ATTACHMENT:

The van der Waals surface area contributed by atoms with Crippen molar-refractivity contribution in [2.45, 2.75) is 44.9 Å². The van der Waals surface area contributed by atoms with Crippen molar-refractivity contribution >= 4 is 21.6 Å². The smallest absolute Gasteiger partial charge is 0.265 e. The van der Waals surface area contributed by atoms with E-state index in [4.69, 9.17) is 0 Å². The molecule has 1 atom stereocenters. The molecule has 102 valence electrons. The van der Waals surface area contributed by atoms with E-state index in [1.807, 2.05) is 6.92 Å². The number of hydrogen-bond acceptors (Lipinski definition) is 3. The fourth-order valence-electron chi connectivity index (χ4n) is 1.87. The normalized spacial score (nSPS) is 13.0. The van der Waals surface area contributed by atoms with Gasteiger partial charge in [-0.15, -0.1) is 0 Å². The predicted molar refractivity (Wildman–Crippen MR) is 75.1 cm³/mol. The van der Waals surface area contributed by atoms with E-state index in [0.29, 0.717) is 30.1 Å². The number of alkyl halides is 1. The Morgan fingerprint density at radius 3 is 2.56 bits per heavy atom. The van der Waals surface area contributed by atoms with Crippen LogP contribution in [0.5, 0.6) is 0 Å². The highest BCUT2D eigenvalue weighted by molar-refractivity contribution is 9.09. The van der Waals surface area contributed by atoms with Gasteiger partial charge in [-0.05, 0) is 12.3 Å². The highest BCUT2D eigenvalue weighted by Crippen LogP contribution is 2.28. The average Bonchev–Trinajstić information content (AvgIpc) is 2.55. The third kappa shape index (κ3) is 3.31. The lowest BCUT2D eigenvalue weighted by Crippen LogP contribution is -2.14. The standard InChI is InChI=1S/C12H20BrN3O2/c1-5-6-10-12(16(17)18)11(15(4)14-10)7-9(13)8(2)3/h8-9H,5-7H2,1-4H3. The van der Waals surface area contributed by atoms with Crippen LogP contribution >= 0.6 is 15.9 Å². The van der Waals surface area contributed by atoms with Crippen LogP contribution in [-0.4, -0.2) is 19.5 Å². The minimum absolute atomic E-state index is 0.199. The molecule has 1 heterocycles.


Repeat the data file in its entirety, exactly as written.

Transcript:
The van der Waals surface area contributed by atoms with Crippen molar-refractivity contribution in [2.45, 2.75) is 44.9 Å². The van der Waals surface area contributed by atoms with Crippen molar-refractivity contribution >= 4 is 21.6 Å². The smallest absolute Gasteiger partial charge is 0.265 e. The van der Waals surface area contributed by atoms with E-state index in [4.69, 9.17) is 0 Å². The molecule has 1 atom stereocenters. The molecule has 102 valence electrons. The van der Waals surface area contributed by atoms with E-state index in [1.807, 2.05) is 6.92 Å². The number of hydrogen-bond acceptors (Lipinski definition) is 3. The fourth-order valence-electron chi connectivity index (χ4n) is 1.87. The normalized spacial score (nSPS) is 13.0. The van der Waals surface area contributed by atoms with Gasteiger partial charge in [-0.15, -0.1) is 0 Å². The predicted molar refractivity (Wildman–Crippen MR) is 75.1 cm³/mol. The van der Waals surface area contributed by atoms with E-state index in [0.29, 0.717) is 30.1 Å². The number of alkyl halides is 1. The Morgan fingerprint density at radius 3 is 2.56 bits per heavy atom. The van der Waals surface area contributed by atoms with Crippen LogP contribution in [0.5, 0.6) is 0 Å². The highest BCUT2D eigenvalue weighted by molar-refractivity contribution is 9.09. The van der Waals surface area contributed by atoms with Gasteiger partial charge in [-0.05, 0) is 12.3 Å². The highest BCUT2D eigenvalue weighted by Crippen LogP contribution is 2.28. The average Bonchev–Trinajstić information content (AvgIpc) is 2.55. The third kappa shape index (κ3) is 3.31. The lowest BCUT2D eigenvalue weighted by Crippen LogP contribution is -2.14. The standard InChI is InChI=1S/C12H20BrN3O2/c1-5-6-10-12(16(17)18)11(15(4)14-10)7-9(13)8(2)3/h8-9H,5-7H2,1-4H3. The van der Waals surface area contributed by atoms with Crippen LogP contribution >= 0.6 is 15.9 Å². The van der Waals surface area contributed by atoms with Crippen LogP contribution in [-0.4, -0.2) is 19.5 Å². The minimum absolute atomic E-state index is 0.199. The molecule has 1 heterocycles.